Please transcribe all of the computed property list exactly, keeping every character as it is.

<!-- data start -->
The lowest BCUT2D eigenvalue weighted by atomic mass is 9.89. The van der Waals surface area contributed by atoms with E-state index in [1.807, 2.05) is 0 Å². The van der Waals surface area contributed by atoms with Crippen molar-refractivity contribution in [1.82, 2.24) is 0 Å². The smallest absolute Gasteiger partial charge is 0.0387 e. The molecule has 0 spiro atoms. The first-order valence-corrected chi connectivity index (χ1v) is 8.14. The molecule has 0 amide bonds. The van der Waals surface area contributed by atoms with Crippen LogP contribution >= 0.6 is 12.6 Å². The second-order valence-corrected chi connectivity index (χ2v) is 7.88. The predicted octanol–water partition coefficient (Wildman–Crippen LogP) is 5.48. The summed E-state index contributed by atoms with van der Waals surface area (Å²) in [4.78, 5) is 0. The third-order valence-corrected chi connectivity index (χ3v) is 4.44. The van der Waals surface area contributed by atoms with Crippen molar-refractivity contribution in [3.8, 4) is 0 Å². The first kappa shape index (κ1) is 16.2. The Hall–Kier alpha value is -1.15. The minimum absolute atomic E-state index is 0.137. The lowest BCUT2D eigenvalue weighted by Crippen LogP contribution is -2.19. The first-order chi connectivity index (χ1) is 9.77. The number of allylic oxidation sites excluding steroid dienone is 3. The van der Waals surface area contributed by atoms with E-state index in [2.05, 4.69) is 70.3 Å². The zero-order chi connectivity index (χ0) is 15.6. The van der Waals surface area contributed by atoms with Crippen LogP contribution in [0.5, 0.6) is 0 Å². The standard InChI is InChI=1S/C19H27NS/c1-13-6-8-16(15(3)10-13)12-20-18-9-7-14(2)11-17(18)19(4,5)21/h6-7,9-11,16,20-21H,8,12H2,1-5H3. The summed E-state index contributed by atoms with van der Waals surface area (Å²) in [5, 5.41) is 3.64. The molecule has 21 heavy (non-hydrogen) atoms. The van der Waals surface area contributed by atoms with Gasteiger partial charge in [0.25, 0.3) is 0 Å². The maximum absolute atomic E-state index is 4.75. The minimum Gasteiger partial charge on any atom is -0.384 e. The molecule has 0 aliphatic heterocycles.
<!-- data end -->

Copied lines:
The lowest BCUT2D eigenvalue weighted by atomic mass is 9.89. The van der Waals surface area contributed by atoms with E-state index in [1.807, 2.05) is 0 Å². The van der Waals surface area contributed by atoms with Crippen molar-refractivity contribution in [1.82, 2.24) is 0 Å². The smallest absolute Gasteiger partial charge is 0.0387 e. The molecule has 0 spiro atoms. The first-order valence-corrected chi connectivity index (χ1v) is 8.14. The molecule has 0 amide bonds. The van der Waals surface area contributed by atoms with Crippen LogP contribution >= 0.6 is 12.6 Å². The second-order valence-corrected chi connectivity index (χ2v) is 7.88. The predicted octanol–water partition coefficient (Wildman–Crippen LogP) is 5.48. The summed E-state index contributed by atoms with van der Waals surface area (Å²) in [4.78, 5) is 0. The third-order valence-corrected chi connectivity index (χ3v) is 4.44. The van der Waals surface area contributed by atoms with Crippen molar-refractivity contribution in [3.8, 4) is 0 Å². The first kappa shape index (κ1) is 16.2. The Hall–Kier alpha value is -1.15. The minimum absolute atomic E-state index is 0.137. The lowest BCUT2D eigenvalue weighted by Crippen LogP contribution is -2.19. The first-order chi connectivity index (χ1) is 9.77. The number of allylic oxidation sites excluding steroid dienone is 3. The van der Waals surface area contributed by atoms with E-state index in [2.05, 4.69) is 70.3 Å². The zero-order chi connectivity index (χ0) is 15.6. The van der Waals surface area contributed by atoms with Crippen LogP contribution in [0.5, 0.6) is 0 Å². The standard InChI is InChI=1S/C19H27NS/c1-13-6-8-16(15(3)10-13)12-20-18-9-7-14(2)11-17(18)19(4,5)21/h6-7,9-11,16,20-21H,8,12H2,1-5H3. The summed E-state index contributed by atoms with van der Waals surface area (Å²) in [5, 5.41) is 3.64. The molecule has 21 heavy (non-hydrogen) atoms. The van der Waals surface area contributed by atoms with Gasteiger partial charge in [0.25, 0.3) is 0 Å². The maximum absolute atomic E-state index is 4.75. The minimum Gasteiger partial charge on any atom is -0.384 e. The molecule has 0 aliphatic heterocycles.